Economics/Class Relations

Why Did Venezuela’s Economy Fail? Socialism or Sabotage?

Thomas Sowell says socialism.

By Thomas Sowell

Investors.Com

Opposition protesters shout out "Maduro" during a demonstration demanding the government pursue a referendum to recall President Nicolas Maduro, in Caracas, Venezuela. Americans enamored with the soft-focus socialism espoused by Bernie Sanders are deluded into thinking socialism works. It has never worked anywhere, as Venezuela tragically illustrates. (AP)

Opposition protesters shout out “Maduro” during a demonstration demanding the government pursue a referendum to recall President Nicolas Maduro, in Caracas, Venezuela. Americans enamored with the soft-focus socialism espoused by Bernie Sanders are deluded into thinking socialism works. It has never worked anywhere, as Venezuela tragically illustrates. (AP)

Socialism sounds great. It has always sounded great. And it will probably always continue to sound great. It is only when you go beyond rhetoric, and start looking at hard facts, that socialism turns out to be a big disappointment, if not a disaster.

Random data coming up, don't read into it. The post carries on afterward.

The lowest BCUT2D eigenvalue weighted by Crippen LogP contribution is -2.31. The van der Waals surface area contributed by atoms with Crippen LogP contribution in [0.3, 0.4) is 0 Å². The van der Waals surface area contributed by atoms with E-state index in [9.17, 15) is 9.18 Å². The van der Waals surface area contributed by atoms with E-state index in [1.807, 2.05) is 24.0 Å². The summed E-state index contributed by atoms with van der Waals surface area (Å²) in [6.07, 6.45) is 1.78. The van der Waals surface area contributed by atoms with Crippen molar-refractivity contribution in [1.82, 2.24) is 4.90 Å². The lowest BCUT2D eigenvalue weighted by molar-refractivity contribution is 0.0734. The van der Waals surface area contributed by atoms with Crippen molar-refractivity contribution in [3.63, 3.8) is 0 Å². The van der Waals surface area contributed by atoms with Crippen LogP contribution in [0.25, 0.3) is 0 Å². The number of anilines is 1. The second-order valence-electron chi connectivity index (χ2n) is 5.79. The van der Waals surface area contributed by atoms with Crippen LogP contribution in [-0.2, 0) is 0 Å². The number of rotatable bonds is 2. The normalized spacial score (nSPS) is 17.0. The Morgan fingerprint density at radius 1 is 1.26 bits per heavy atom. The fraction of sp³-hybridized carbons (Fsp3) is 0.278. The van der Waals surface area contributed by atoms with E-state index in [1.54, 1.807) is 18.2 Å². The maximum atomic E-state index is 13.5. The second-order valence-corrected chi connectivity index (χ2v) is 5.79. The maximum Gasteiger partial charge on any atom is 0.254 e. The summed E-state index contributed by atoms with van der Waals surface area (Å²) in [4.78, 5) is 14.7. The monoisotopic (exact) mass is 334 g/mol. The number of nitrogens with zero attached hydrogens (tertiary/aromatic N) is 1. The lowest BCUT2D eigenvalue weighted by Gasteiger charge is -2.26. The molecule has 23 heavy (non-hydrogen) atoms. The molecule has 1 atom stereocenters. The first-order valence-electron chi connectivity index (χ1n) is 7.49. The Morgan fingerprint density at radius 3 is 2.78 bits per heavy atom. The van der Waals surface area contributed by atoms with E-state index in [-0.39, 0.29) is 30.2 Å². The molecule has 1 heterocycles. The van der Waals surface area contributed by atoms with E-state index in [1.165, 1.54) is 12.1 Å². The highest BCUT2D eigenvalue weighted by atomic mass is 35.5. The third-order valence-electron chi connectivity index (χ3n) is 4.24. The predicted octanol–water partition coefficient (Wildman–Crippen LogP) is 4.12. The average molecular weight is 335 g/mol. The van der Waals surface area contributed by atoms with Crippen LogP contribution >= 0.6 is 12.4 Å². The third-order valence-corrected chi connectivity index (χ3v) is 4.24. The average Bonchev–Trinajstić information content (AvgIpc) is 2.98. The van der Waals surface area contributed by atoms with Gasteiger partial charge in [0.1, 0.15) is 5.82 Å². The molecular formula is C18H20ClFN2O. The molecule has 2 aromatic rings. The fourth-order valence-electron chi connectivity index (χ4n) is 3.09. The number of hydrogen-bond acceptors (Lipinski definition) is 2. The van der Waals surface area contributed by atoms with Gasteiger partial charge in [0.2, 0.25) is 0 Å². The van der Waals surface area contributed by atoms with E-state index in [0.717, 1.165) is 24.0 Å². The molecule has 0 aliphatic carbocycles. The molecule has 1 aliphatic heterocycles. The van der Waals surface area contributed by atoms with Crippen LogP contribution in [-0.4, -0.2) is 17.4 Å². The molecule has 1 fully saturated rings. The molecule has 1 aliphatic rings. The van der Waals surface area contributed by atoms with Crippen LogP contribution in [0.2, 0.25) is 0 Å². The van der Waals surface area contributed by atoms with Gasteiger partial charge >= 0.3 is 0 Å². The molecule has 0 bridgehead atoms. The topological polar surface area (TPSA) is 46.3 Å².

While throngs of young people are cheering loudly for avowed socialist Bernie Sanders, socialism has turned oil-rich Venezuela into a place where there are shortages of everything from toilet paper to beer, where electricity keeps shutting down, and where there are long lines of people hoping to get food and complaining that they cannot feed their families.

With national income going down, and prices going up under triple-digit inflation in Venezuela, these complaints are by no means frivolous. But it is doubtful if the young people cheering for Bernie Sanders have even heard of such things, whether in Venezuela or in other countries around the world that have turned their economies over to politicians and bureaucrats to run.

The anti-capitalist policies in Venezuela have worked so well that the number of companies in Venezuela is now a fraction of what it once was. That should certainly reduce capitalist “exploitation,” shouldn’t it?

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1 reply »

  1. soft socialism does not require government to run the economy. It promotes using government resources to benefit the people. This is in place in several European countries. It does not have to run the entire economy

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